The Most Difficult Drugs to Detox From

Drugs all increase pleasure when they are abused, making chemical changes within the brain.  Most substances of abuse affect the production and absorption of the neurotransmitter dopamine, which is tied in with how a person experiences reward and feel pleasure.  Mood regulation will power, memory, and decision-making are all also impacted by drug use.  As drugs are used for a long period of time and in increasing amounts, these changes become more permanent.

With dependency on drugs comes withdrawal symptoms which can be either physical or psychological in nature and can sometimes even be life-threatening.  Because of this, it is not recommended to stop these substances suddenly and without professional help.  Medical detox is often necessary for those who are dependent on substances.

Heroin and Opioids

Heroin is a fast-acting opioid that is usually snorted, smoked, or injected for a mellow feeling and a high.  Prescription opioid drugs include Vicodin, Oxycontin, fentanyl, and methadone, and are abused by large numbers of people in the United States.  Over 4 million people in the United States currently abuse prescription opioids.

Intoxication to opioids not only causes a rush of pleasure but also pain relief and relaxation.  The American Society of Addiction Medicine (ASAM) reported that almost a quarter of people who use heroin will eventually become addicted to it, and more than 500,000 Americans struggled with addiction to heroin use disorder in 2014.  Another 2 million people in the US suffered from an addiction to prescription opioids in the same year.  

While these drugs can make an individual feel good while providing a temporary escape from reality, they also cause withdrawal symptoms when they wear off.  These withdrawal symptoms cause the people taking them to want more so that they keep feeling good and keep the withdrawal symptoms at bay.  Users who are intending on going through a heroin detox or fentanyl detox should be prepared to feel an extended period of withdrawal when they are coming off these drugs.  Do not attempt to go at it alone!  Consult help from a treatment center, where professionals can assist you in your detox.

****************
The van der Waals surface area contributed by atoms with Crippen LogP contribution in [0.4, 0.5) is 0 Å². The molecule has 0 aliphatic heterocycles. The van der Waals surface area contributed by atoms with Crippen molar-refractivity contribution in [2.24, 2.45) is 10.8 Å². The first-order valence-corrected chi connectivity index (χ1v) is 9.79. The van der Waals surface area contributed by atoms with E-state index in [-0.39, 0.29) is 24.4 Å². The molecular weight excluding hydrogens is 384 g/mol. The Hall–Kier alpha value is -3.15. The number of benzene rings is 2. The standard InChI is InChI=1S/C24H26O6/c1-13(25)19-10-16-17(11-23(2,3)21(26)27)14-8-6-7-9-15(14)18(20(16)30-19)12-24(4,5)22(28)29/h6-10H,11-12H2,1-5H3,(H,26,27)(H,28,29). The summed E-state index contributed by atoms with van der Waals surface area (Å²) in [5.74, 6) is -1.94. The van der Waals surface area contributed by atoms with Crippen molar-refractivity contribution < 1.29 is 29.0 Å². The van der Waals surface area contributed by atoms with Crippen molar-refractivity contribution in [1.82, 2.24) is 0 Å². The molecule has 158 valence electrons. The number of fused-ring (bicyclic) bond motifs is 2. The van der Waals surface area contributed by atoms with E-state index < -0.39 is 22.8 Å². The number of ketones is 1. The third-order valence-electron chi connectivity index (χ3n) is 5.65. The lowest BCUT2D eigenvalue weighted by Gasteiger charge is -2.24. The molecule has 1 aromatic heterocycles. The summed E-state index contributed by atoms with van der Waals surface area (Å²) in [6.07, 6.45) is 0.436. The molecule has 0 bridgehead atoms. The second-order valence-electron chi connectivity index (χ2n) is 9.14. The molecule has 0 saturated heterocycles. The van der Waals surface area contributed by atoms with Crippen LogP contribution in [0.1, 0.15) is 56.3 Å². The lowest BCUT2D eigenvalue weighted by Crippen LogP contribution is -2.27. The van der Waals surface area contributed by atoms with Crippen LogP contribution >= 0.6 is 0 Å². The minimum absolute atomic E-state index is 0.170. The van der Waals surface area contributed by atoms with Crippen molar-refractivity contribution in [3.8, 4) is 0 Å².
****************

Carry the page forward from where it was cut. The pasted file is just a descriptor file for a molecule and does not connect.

Withdrawal from opioids starts around 12 hours after the last dose, and peaks at about 48 hours.  Withdrawal feels like a very bad case of the flu and causes shaking, sweating, chills, vomiting, nausea, aching muscles, headaches, yawning, and tearing.  People might feel depressed, anxious, agitated, irritable, and with a lack of mental clarity.

Fentanyl detox and Heroin detox often include the use of medications such as buprenorphine, as do most other detoxes from opioids.  These medications fill opioid receptors in the brain, like fentanyl and heroin do, but do not cause the same effects.  Anti-anxiety and antidepressant medication can also be helpful.  Medication like clonidine, which is also prescribed for high blood pressure, is known to lower functions of the central nervous system, causing a slight respite from the symptoms of fentanyl detox and heroin detox.


Cocaine is a powerful stimulant that can cause an intense rush of pleasure when it is used.  It comes in either a white powder or in rock, known as a rack.  Cocaine is usually snorted, injected, or smoked for a rapid high which is short-lived and gives users feelings of euphoria, alertness, and excitement.

Its short method of action means that people who use cocaine often binge on it, whereby they continue to take doses to keep the effects going.  When people come down from a cocaine binge, they suffer a crash, meaning that they feeling fatigued, depressed, and mentally drained.

The depression from a cocaine binge can last for several days.


Meth, like cocaine, is a stimulant that is often taken in a binge pattern.  It is available in either a powder or crystal and can be injected, smoked, or snorted for a high which comes on quickly and powerfully.  Hallmarks of meth abuse are aggression, psychosis, and violence.

Long-term meth use can damage the brain, and cause problems with emotional regulation and memory.  Depleted dopamine levels can make it hard to feel pleasure, which leads to mood swings and depression.  Meth withdrawal is known to be one of the more drawn-out withdrawals, and it can take months or even years for users to feel themselves again.


Prescription sedatives like Valium, Klonopin, Xanax, and Ativan are medications that are designed to lower levels of anxiety, help people sleep, and provide relaxation.  These drugs also produce a high similar to that from taking alcohol.  Even when they are used as directed, benzodiazepines can be habit-forming and lead to addiction.